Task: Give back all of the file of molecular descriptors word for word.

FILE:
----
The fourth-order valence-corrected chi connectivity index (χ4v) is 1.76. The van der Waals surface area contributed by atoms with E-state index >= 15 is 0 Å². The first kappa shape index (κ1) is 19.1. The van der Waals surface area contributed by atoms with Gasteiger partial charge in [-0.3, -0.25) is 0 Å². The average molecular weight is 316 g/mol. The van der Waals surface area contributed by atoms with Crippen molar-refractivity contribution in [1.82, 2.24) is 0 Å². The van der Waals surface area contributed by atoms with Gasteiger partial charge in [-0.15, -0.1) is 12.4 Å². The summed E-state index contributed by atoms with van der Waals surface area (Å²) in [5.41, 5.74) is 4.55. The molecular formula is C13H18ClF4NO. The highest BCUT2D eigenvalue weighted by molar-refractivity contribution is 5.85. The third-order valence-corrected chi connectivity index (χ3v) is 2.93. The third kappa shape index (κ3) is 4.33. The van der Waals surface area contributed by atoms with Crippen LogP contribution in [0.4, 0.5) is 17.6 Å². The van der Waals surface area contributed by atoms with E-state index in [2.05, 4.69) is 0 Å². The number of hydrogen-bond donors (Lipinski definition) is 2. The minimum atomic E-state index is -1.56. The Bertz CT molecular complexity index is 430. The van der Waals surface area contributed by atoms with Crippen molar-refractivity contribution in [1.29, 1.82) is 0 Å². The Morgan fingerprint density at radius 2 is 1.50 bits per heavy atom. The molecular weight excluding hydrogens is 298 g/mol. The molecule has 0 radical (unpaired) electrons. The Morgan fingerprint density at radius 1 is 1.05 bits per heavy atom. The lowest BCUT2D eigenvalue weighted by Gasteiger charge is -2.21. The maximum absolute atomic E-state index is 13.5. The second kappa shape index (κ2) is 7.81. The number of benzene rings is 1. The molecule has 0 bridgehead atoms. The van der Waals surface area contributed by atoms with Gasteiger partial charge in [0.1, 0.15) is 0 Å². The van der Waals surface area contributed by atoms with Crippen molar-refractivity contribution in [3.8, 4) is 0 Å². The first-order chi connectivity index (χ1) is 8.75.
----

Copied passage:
The fourth-order valence-corrected chi connectivity index (χ4v) is 1.76. The van der Waals surface area contributed by atoms with E-state index >= 15 is 0 Å². The first kappa shape index (κ1) is 19.1. The van der Waals surface area contributed by atoms with Gasteiger partial charge in [-0.3, -0.25) is 0 Å². The average molecular weight is 316 g/mol. The van der Waals surface area contributed by atoms with Crippen molar-refractivity contribution in [1.82, 2.24) is 0 Å². The van der Waals surface area contributed by atoms with Gasteiger partial charge in [-0.15, -0.1) is 12.4 Å². The summed E-state index contributed by atoms with van der Waals surface area (Å²) in [5.41, 5.74) is 4.55. The molecular formula is C13H18ClF4NO. The highest BCUT2D eigenvalue weighted by molar-refractivity contribution is 5.85. The third-order valence-corrected chi connectivity index (χ3v) is 2.93. The third kappa shape index (κ3) is 4.33. The van der Waals surface area contributed by atoms with Crippen LogP contribution in [0.4, 0.5) is 17.6 Å². The van der Waals surface area contributed by atoms with E-state index in [2.05, 4.69) is 0 Å². The number of hydrogen-bond donors (Lipinski definition) is 2. The minimum atomic E-state index is -1.56. The Bertz CT molecular complexity index is 430. The van der Waals surface area contributed by atoms with Crippen molar-refractivity contribution in [1.29, 1.82) is 0 Å². The Morgan fingerprint density at radius 2 is 1.50 bits per heavy atom. The molecular weight excluding hydrogens is 298 g/mol. The molecule has 0 radical (unpaired) electrons. The Morgan fingerprint density at radius 1 is 1.05 bits per heavy atom. The lowest BCUT2D eigenvalue weighted by Gasteiger charge is -2.21. The maximum absolute atomic E-state index is 13.5. The second kappa shape index (κ2) is 7.81. The number of benzene rings is 1. The molecule has 0 bridgehead atoms. The van der Waals surface area contributed by atoms with Gasteiger partial charge in [0.1, 0.15) is 0 Å². The van der Waals surface area contributed by atoms with Crippen molar-refractivity contribution in [3.8, 4) is 0 Å². The first-order chi connectivity index (χ1) is 8.75.